Vancouver miner vows to take whatever steps are necessary to put controversial British Columbia gold-copper mine into production.
Stockhouse bullboards were buzzing Monday following reports that Taseko Mines Ltd. (TSX: T.TKO, Stock Forum) has failed to secure a court injunction that would prevent protesters from blocking the road to its Prosperity gold-copper mine in British Columbia.
On December 2, the B.C. Supreme Court suspended two of Taseko’s work permits for a period of up to 90 days to allow time for the court to hear a judicial review brought forward by the Tsilhqot’in Nation. The judicial review challenges the adequacy of the consultation performed by the B.C. provincial government before the permits were issued.
On December 5, the first day of trading after the decision was released, shares of Taseko fell 3.3% to $2.95, giving the company a market cap of $576 million, based on 195.3 million shares outstanding. The stock trades in a 52-week range of $6.31 and $2.45.
One Stockhouse poster said he thought the Vancouver company should be doing more to try and ease the tension over the proposed Prosperity mine and the related jurisdictional issues.
“I am a shareholder and believe that First Nations deserve a piece of the action,’’ said EOIM in a Stockhouse post. “That is what they are looking for and [Taseko] management should get them on board through proper consultation.’’
EOIM went on to say that the net asset value of the company, the last time he read the presentation is more than $10, and yet the company is languishing below $3 because of all these uncertainties. “The court decision clearly shows that a provincial permit does not overrule aboriginal consultation,’’ he said.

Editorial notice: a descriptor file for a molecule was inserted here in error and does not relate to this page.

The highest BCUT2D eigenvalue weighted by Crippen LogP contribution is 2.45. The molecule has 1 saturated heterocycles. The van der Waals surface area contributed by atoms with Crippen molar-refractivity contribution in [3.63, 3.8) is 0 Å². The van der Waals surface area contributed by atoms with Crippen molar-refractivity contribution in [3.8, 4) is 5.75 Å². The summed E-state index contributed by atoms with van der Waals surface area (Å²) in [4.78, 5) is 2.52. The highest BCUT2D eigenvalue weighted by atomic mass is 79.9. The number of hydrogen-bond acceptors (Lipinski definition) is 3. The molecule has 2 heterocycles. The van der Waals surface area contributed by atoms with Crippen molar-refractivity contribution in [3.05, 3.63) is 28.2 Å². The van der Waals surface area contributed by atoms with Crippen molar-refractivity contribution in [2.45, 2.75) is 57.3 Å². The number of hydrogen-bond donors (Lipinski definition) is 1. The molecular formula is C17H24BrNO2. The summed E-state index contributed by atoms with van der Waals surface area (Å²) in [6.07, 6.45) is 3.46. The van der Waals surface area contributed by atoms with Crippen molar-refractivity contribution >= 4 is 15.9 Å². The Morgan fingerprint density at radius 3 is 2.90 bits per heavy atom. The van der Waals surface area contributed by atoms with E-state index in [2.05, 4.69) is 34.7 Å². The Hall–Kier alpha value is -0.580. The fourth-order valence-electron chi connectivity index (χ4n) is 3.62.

But a nother poster sees last week’s court ruling as a temporary setback. “This news is a temporary hiccup and if anyone wants to sell me their shares because of it….thank you very much!’’ wrote fiddledee in another post, adding that Taseko’s share price does not take into account the value of Prosperity.
B.C. Supreme Court Justice Christopher Grauer said that judicial review will have no immediate impact on the project. “The ore bed is not going anywhere,’’ he said, according to a report by The Canadian Press.
Xeni Gwet’in chief Marilyn Baptiste and others applied for a court injunction to stop exploration on the proposed mine, which is considered to be one of the largest undeveloped copper and gold sites in Canada. Xeni Gwet’in is one of six bands in the Tsilhqot’in Nation, and has led the group’s campaign against the project.
The proposed mine is located about 120 kilometres southwest of Williams Lake. It has been controversial because of Taseko’s earlier plan to use a nearby lake to store mine tailings. Last year, Ottawa rejected the development plan, largely on the basis of an environmental review that found that the project ( as it was then proposed) would result in significant adverse environmental affects.
For its part, Taseko said it will carefully review the latest B.C. Supreme Court ruling and then take whatever steps are deemed prudent to put the mine into production as soon as possible.